Right now I am getting ready to start the heel flap.  Because my numbers are different than in the book, I am a little concerned about figuring out how to turn the heel.  However, after doing all those Fuzzy Feet, I should be able figure it out eventually.

Fix or Frog???

October 3, 2008

The back of the bulletproof poncho is finished and I quickly seamed it together to see if it would fit because I had my suspicions that it would not.  I pulled it on and it caught on my shoulders.  The hole for the neck was up at my chin and I have not added the turtleneck yet.  As it fits now, if I add the turtleneck it will cover my nose.  Yikes.  To fix it I will have to rip back and change the rate of decreases to make additional room for my shoulders. 

It is fixable.  But do I want to fix it?  When I tried it on there was just no excitement.  The yarn is great, love the color and love the cable but is it flattering and wearable?  I am a little blue so that may be affecting my perception of it.  When I showed it to Hub he suggested that I try it on with jeans (I was wearing a skirt).  He was right because it was an improvement.  But this yarn would make an excellent throw.  It would be easy to adjust the pattern to make it a rectangular throw with the cable up the middle.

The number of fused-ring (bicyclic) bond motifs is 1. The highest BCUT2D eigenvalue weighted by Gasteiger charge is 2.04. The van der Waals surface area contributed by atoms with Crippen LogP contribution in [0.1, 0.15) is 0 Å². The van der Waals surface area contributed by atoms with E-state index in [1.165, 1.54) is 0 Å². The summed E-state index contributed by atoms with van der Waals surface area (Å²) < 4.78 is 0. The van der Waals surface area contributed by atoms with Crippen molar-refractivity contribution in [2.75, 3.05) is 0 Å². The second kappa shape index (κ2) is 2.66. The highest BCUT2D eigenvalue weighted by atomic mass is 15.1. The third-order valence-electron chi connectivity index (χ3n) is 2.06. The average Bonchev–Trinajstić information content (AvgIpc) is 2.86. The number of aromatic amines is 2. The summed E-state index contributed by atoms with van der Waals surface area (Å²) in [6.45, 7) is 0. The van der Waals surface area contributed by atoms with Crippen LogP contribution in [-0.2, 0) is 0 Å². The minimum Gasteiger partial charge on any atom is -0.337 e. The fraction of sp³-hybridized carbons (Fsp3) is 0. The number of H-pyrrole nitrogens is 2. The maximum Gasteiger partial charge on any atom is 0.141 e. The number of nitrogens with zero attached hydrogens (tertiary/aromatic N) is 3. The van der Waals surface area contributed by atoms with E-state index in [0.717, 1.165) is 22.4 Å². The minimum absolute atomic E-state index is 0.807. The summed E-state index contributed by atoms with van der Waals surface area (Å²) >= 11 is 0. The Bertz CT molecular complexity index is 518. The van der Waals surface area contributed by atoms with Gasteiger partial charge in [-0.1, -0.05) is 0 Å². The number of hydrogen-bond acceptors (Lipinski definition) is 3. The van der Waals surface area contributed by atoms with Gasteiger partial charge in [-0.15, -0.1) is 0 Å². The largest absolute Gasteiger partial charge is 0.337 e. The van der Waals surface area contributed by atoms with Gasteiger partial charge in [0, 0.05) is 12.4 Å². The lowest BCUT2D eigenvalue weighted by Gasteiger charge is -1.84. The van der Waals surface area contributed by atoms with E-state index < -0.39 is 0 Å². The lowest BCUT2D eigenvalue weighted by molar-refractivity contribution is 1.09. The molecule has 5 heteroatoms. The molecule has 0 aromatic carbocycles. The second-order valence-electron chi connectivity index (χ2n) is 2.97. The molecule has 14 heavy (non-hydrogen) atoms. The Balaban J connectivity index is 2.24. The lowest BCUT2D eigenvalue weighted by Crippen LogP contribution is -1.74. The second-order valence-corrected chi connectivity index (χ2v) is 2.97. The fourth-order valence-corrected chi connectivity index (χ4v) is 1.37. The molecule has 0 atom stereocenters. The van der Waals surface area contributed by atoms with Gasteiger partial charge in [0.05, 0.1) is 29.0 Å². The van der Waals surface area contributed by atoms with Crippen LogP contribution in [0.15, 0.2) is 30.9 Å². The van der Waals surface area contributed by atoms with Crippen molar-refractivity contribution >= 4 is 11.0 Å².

So what am I going to do?  What women have done throughout history – I am going to show it to a friend for an honest evaluation.


October 2, 2008

Another one of my family members has passed away.  This has happened too much this past year.  One of the things I have feared most has started happening – members of my Dad’s generation have begun leaving us.  My Dad is one of 17 children, yes 17.  Fifteen of them lived to adulthood.  Until a few months ago they defied all statistics because all 15 were still alive.  No cancer, no accidents, no heart attacks had gotten them – overall they are a tough group.  When you add in spouses they are a huge group.  A big family like that is hard to imagine but easy to accept and love when you are in the middle of it.  And very hard to say good-bye to.